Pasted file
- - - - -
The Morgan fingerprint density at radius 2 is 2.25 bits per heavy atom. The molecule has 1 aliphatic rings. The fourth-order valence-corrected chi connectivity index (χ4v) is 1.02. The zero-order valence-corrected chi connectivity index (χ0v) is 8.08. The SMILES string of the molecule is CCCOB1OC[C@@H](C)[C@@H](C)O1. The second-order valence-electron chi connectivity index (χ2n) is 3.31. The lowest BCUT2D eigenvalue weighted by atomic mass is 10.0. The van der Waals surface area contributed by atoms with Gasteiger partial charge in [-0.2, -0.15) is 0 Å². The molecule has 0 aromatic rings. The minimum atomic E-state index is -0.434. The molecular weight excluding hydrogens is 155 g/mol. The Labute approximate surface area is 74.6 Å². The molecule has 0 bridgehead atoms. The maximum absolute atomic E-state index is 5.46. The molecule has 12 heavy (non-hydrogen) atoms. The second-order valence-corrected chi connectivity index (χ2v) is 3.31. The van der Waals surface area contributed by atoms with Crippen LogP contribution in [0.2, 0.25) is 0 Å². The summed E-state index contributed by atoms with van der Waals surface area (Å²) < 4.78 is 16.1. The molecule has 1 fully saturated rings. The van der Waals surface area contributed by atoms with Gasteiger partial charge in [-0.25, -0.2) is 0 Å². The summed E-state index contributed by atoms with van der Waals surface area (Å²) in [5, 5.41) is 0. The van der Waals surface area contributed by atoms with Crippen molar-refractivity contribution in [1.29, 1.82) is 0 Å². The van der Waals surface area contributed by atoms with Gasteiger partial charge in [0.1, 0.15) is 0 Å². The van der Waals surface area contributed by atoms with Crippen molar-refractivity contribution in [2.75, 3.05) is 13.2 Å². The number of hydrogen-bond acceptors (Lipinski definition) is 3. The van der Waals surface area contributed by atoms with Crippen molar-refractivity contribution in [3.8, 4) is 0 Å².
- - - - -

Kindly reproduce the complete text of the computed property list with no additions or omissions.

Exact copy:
The Morgan fingerprint density at radius 2 is 2.25 bits per heavy atom. The molecule has 1 aliphatic rings. The fourth-order valence-corrected chi connectivity index (χ4v) is 1.02. The zero-order valence-corrected chi connectivity index (χ0v) is 8.08. The SMILES string of the molecule is CCCOB1OC[C@@H](C)[C@@H](C)O1. The second-order valence-electron chi connectivity index (χ2n) is 3.31. The lowest BCUT2D eigenvalue weighted by atomic mass is 10.0. The van der Waals surface area contributed by atoms with Gasteiger partial charge in [-0.2, -0.15) is 0 Å². The molecule has 0 aromatic rings. The minimum atomic E-state index is -0.434. The molecular weight excluding hydrogens is 155 g/mol. The Labute approximate surface area is 74.6 Å². The molecule has 0 bridgehead atoms. The maximum absolute atomic E-state index is 5.46. The molecule has 12 heavy (non-hydrogen) atoms. The second-order valence-corrected chi connectivity index (χ2v) is 3.31. The van der Waals surface area contributed by atoms with Crippen LogP contribution in [0.2, 0.25) is 0 Å². The summed E-state index contributed by atoms with van der Waals surface area (Å²) < 4.78 is 16.1. The molecule has 1 fully saturated rings. The van der Waals surface area contributed by atoms with Gasteiger partial charge in [-0.25, -0.2) is 0 Å². The summed E-state index contributed by atoms with van der Waals surface area (Å²) in [5, 5.41) is 0. The van der Waals surface area contributed by atoms with Crippen molar-refractivity contribution in [1.29, 1.82) is 0 Å². The van der Waals surface area contributed by atoms with Gasteiger partial charge in [0.1, 0.15) is 0 Å². The van der Waals surface area contributed by atoms with Crippen molar-refractivity contribution in [2.75, 3.05) is 13.2 Å². The number of hydrogen-bond acceptors (Lipinski definition) is 3. The van der Waals surface area contributed by atoms with Crippen molar-refractivity contribution in [3.8, 4) is 0 Å².